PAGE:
Editorial

Spy in hand: On Pegasus spyware issue

At least a 1,000 Indian phone numbers are in a list of potential targets of surveillance using the Pegasus spyware sold by Israeli company the NSO Group to “vetted governments” with the approval of the Israeli government. Of these, 300 numbers have been verified; 22 phones were subjected to forensic analysis by Amnesty International and peer reviewed by University of Toronto’s Citizen Lab. Of these, 10 were clearly established as being targeted by Pegasus; eight of the other 12 yielded inconclusive results. The evidence is strong, and the credibility of these revelations is extremely high. Indian citizens were indeed targets of a vicious, abominable and uncivil surveillance campaign by a government entity, Indian or foreign. The buck stops with the Government of India. Instead of coming clean and explaining what it intends to do to protect citizens, the GoI has fallen back on a disingenuous claim that no illegal surveillance is possible in India. There are legal provisions for intercepting communication and accessing digitally stored information in the interests of national security and public safety. The capture of a handheld machine by Pegasus turns that into a real-time spy on the target who can be watched over and followed every step. This surveillance is total, into their private and intimate lives, which have no bearing on any public interest.

The cohort of people who were potential targets — journalists, politicians, probably a Supreme Court judge and a former Election Commissioner — does not indicate that the surveillance was necessitated by national security or public safety concerns. It is safe to assume that no information regarding terrorism or Chinese intrusion can be obtained by spying on a woman who complained of sexual harassment by a former CJI. On the contrary, the composition suggests that private craving, turpitude and even voyeurism motivated the perpetrators. This violation is about privacy and much more. Information obtained illegally may have been used to compromise institutions, to steal elections, sabotage Opposition campaigns, and even dislodge an Opposition government. That the accused in the Bhima Koregaon case had their computers breached by unknown entities to plant evidence that the prosecution is now using against them is notable in this context. That state agencies can trample upon the lives of citizens in such manner while elected representatives plead ignorance is unsettling for a democracy. This is antithetical to the basic creed of democracy. The truth about these revelations must be unearthed through an investigation by a JPC or by the Supreme Court or any other credible mechanism. A starting point for the Government must be in clearing the air on the foremost question it is skirting around — has any Indian agency bought Pegasus?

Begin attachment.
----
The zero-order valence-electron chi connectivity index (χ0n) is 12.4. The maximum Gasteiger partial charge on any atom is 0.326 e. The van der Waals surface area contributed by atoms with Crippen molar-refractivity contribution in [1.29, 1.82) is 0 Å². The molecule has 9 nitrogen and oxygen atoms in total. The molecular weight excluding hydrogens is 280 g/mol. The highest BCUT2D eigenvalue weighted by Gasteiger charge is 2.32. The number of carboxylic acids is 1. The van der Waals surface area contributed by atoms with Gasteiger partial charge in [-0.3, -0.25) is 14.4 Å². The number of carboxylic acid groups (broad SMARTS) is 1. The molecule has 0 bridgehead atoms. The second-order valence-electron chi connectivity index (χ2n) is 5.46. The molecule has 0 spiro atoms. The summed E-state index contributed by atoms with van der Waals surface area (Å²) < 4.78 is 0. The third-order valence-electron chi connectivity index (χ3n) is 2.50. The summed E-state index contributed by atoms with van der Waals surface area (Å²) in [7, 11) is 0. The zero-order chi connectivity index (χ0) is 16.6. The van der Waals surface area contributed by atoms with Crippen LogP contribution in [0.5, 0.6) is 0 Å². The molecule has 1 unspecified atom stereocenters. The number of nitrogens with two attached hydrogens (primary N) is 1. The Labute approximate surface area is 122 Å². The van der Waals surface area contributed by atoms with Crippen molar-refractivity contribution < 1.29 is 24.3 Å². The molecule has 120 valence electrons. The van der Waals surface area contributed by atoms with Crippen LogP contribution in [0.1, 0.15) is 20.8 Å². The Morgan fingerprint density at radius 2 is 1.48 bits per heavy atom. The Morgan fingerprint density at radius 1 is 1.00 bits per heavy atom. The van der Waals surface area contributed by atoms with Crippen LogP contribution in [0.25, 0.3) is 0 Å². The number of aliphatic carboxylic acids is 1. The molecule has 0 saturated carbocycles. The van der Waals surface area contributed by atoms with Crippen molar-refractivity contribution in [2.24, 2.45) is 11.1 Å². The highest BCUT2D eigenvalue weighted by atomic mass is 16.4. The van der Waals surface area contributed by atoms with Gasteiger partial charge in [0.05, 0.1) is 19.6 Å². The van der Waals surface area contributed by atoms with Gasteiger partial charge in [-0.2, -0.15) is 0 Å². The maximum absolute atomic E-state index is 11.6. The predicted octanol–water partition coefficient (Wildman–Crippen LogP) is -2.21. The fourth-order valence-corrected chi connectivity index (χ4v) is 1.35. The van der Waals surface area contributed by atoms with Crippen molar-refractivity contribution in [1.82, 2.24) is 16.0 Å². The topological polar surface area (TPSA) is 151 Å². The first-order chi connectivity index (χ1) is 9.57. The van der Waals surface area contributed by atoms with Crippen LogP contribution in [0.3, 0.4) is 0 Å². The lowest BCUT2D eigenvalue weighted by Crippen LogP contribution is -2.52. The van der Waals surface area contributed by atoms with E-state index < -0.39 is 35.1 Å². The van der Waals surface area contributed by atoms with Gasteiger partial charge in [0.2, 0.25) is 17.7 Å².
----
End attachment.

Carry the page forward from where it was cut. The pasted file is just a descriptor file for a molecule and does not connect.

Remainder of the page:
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Printable version | Jul 30, 2021 3:15:25 AM | https://www.thehindu.com/opinion/editorial/spy-in-hand-on-pegasus-spyware-issue/article35434002.ece

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